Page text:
3. Ion channels are important drug targets involved in many biological processes, but a lack of sufficiently selective reagents exist to allow modulation of their function without off-target effects. An Affimer binder selected against the ion channel, transient receptor potential vanilloid 1 (TRPV1), co-localised with an anti-TRPV1 antibody in fluorescent staining of U2-OS cells. Alone the anti-TRPV1 Affimer binders showed no effect on calcium modulation of this ion channel, but in conjunction with the capsaicin ligand a significant enhancement of was observed in activity, suggestive of the ability of Affimers to modulate ion channels through the allosteric effects of their binding.
  4. Tenascin C shows potential for use as a tumour marker in vivo. An anti-tenascin C Affimer was tagged with rhodamine red to assess its performance in vivo as a diagnostic tool as its smaller molecular size would allow more rapid clearance from the body compared to an antibody. Ex vivo analysis showed the tumour signal for the Affimer binder was significantly higher compared to control Affimer at 24 hours following administration, thus demonstrating Affimer proteins potential in imaging as rapid detection and diagnostic reagents.
  5. Discriminating between two homologous viruses is important in many diagnostic situations. Marek’s disease in chickens is caused by Marek’s disease virus 1 (MDV1), but controlled by vaccination with Herpes Virus of Turkeys (HVT), thus tests to distinguish between these viral proteins are crucial in the field. HVT specific Affimer binders were selected and shown to yield distinct cytoplasmic foci in infected cells when used in fluorescent microscopy of fixed chicken embryonic fibroblasts.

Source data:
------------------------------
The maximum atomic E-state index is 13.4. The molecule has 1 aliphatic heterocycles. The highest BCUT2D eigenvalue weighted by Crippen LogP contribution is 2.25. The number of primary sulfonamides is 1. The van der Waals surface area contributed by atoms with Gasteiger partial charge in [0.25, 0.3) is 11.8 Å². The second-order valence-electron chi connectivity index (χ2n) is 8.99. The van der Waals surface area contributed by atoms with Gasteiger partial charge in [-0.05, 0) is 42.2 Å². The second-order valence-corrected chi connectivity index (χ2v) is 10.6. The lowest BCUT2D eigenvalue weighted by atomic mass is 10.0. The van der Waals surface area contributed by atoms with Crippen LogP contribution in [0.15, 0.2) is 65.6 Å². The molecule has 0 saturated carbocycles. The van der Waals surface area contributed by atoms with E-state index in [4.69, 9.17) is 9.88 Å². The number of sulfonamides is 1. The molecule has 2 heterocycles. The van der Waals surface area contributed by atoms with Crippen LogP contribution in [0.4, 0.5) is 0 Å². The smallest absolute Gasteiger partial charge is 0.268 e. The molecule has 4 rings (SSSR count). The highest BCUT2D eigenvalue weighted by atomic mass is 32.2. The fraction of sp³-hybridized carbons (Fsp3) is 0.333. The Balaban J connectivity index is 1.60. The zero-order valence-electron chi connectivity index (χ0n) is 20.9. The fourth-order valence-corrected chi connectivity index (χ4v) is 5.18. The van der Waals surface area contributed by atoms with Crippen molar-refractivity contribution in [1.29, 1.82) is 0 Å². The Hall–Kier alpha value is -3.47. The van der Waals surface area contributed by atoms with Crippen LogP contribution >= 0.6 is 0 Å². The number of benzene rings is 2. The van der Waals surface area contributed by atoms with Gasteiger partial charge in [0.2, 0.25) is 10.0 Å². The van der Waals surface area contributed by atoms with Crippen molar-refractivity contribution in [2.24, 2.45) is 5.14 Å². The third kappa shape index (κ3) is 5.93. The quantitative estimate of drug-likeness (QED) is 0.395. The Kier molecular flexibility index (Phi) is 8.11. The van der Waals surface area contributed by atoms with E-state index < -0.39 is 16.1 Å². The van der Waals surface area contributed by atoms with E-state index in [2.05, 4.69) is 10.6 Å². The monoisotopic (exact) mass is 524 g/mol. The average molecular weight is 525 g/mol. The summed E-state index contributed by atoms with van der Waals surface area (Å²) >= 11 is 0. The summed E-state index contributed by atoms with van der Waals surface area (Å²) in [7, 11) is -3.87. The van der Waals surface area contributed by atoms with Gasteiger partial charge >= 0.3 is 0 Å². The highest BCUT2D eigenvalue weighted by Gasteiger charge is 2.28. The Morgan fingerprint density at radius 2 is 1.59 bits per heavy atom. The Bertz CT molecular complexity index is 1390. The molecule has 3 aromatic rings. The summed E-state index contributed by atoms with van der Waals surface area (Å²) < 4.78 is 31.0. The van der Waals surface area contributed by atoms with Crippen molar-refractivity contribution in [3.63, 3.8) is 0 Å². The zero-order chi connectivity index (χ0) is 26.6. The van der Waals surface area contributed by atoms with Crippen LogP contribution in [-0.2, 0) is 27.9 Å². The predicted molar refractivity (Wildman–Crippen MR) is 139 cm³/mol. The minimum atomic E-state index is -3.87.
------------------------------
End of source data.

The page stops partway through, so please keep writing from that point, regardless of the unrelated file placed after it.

6. The small size of Affimer reagents makes them particularly suited to use as probes in super-resolution microscopy, where the and larger size of antibodies limits resolution and thus accurate localisation of any target proteins. Affimer proteins targeting HER4 showed accurate stochastic labelling of HER4 clusters upon cell membranes and could also be used to track HER4 molecular movement in MCF7 cells. In addition Affimers against tubulin highlighted the cytokinetic furrow, a region from which antibodies are usually excluded owing to the density of microtubule packing.
  7. Generating affinity reagents to low molecular mass organic compounds is challenging, particularly for toxic compounds. Affimers generated against the small organic compound 2, 4, 6-trinitrotolulene (TNT) were able to discriminate between TNT, 2,4-DNT and the other two dinitrotolulene variants, demonstrating the selectivity achievable with Affimer technology to such small molecular differences.

The range of techniques and highly specific targets included in this study showcase Affimer technology as a high-quality antibody alternative, with the potential to reach previously unmet needs across the research, diagnostics and therapeutic arenas. The authors of the study note that phage selection for each of the Affimer proteins used typically took around 12 days, highlighting another key advantage of Affimer technology – the speed of development compared to standard antibodies. Furthermore, as Affimer proteins do not require complex mammalian systems for production, moving towards next generation affinity binders like Affimer proteins, may offer a solution to the bottleneck in reagent protein production.